Welcoming Address at the SC-UNDP International Islamic Finance Conference “Connecting the Dots: Harnessing Islamic Finance to Accelerate Sustainable Development Goals (SDG) Achievements”
24 February 2022  |   By Datuk Syed Zaid Albar, Executive Chairman, Securities Commission Malaysia
Welcoming Address
Datuk Syed Zaid Albar
Chairman, Securities Commission Malaysia

“Connecting the Dots: Harnessing Islamic Finance to Accelerate Sustainable Development Goals (SDG) Achievements”


Ms Usha Rao-Monari, UN Under-Secretary-General and Associate Administrator, UNDP,

Mr Mohamed Abida, Head Islamic Development Bank, Centre of Excellence, Kuala Lumpur,

Mr Yusry Yusoff, Chief Executive Officer, Islamic Banking and Finance Institute Malaysia (IBFIM),

Dr Azura Othman, Chief Executive Officer, Chartered Institute of Islamic Finance Professionals (CIIF),

Distinguished delegates, Speakers,

Ladies and gentlemen,

Assalamualaikum Warahmatullahi Wabarakatuh

And a very good afternoon.


Welcome to the SC-UNDP international conference on Islamic finance.


We are extremely honoured to partner with the United Nations Development Programme. I hope our collaboration will pave the way for more strategic initiatives to advance the sustainable agenda and in particular, the United Nations Sustainable Development Goals (SDGs).


The global economy as we are all aware, is beginning to recover from the economic fallout of the COVID-19 pandemic. However, this recovery, is not felt equally. Poorer countries are dealing with a deeper, longer-lasting economic damage that has increased global poverty and threatens to reverse progress on global goals.


Against this background, we must explore all options to mitigate this impact and support recovery. The Islamic capital market (ICM) can play a crucial role in helping us recover from the pandemic and provide avenues to achieve the SDGs.


In fact, Malaysia, as an established ICM leader, is well-placed to showcase the benefits of bringing together ESG and Shariah.


Both Islamic finance and sustainable and responsible investment, or SRI, share positive principles and values such as social responsibility, inclusiveness, equitable sharing of risks and shared societal benefits, among others. This in essence clearly demonstrate, that ICM products and instruments as a natural fit to support the SDGs, and of course the overall sustainability.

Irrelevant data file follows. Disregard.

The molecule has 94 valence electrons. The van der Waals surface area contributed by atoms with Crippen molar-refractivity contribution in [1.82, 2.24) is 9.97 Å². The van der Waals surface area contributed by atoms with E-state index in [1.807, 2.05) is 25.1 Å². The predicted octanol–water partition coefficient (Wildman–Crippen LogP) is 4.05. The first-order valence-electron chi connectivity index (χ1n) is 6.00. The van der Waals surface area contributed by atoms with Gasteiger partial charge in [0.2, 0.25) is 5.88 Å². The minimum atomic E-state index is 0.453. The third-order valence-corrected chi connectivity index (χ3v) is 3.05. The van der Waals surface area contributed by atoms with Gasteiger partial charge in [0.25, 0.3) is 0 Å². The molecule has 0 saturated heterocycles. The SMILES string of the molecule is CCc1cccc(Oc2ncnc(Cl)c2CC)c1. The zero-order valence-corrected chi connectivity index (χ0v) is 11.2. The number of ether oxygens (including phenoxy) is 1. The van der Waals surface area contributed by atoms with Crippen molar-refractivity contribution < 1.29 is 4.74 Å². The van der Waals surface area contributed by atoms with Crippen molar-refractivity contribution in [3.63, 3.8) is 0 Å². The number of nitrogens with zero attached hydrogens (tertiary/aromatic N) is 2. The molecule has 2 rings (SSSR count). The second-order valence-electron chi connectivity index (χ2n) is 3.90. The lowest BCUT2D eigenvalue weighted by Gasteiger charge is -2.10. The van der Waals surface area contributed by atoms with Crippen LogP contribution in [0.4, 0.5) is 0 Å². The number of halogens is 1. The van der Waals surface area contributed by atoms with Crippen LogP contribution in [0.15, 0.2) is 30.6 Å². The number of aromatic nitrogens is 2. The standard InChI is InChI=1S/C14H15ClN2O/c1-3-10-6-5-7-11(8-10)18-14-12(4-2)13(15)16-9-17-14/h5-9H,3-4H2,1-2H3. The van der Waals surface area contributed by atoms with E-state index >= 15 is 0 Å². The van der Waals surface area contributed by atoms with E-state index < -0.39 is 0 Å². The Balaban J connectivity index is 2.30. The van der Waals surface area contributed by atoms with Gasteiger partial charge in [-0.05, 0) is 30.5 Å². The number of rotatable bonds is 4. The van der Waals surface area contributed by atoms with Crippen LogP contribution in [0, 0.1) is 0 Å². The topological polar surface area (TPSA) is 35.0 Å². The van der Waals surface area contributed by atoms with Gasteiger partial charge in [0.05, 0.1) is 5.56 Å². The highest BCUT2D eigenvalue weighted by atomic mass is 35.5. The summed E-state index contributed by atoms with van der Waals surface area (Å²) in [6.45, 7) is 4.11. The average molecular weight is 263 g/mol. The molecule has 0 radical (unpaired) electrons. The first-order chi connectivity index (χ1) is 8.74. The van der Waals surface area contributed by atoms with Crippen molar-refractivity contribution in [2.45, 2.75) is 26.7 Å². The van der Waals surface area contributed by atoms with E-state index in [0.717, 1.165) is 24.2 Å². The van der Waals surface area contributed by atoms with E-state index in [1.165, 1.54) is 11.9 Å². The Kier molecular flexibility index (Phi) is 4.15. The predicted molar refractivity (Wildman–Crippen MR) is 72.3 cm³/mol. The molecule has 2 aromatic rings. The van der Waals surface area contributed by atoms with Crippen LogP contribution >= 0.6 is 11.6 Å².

Globally, Islamic finance assets is projected to be US$ 3.7 trillion in 20241. Malaysia continues to lead the sukuk market, accounting for roughly 45% of global sukuk outstanding2. It is also one of the top three jurisdictions for Islamic funds, accounting for over 29% of total global AUM. As of January 2022, close to half of 44 SRI funds registered domestically were Islamic3


As you can see, the ICM accounts for over 60% of Malaysia’s total capital market. On sustainability, we have pioneered the green sukuk and the social impact sukuk through SC’s SRI sukuk framework.


Maqasid al Shariah or the objectives of Shariah emphasise a holistic view of life in Islam which promotes the attainment of benefits and prevention of harm for the people. This encompasses inclusion and facilitating investments for social good which are also integral in the SDGs.


In meeting the SDGs, Maqasid al Shariah should be the foundation for all business transactions and activities. The SC looks forward to participating in more strategic thought-leadership platforms to raise awareness of ICM’s vast potential in meeting the Maqasid al Shariah.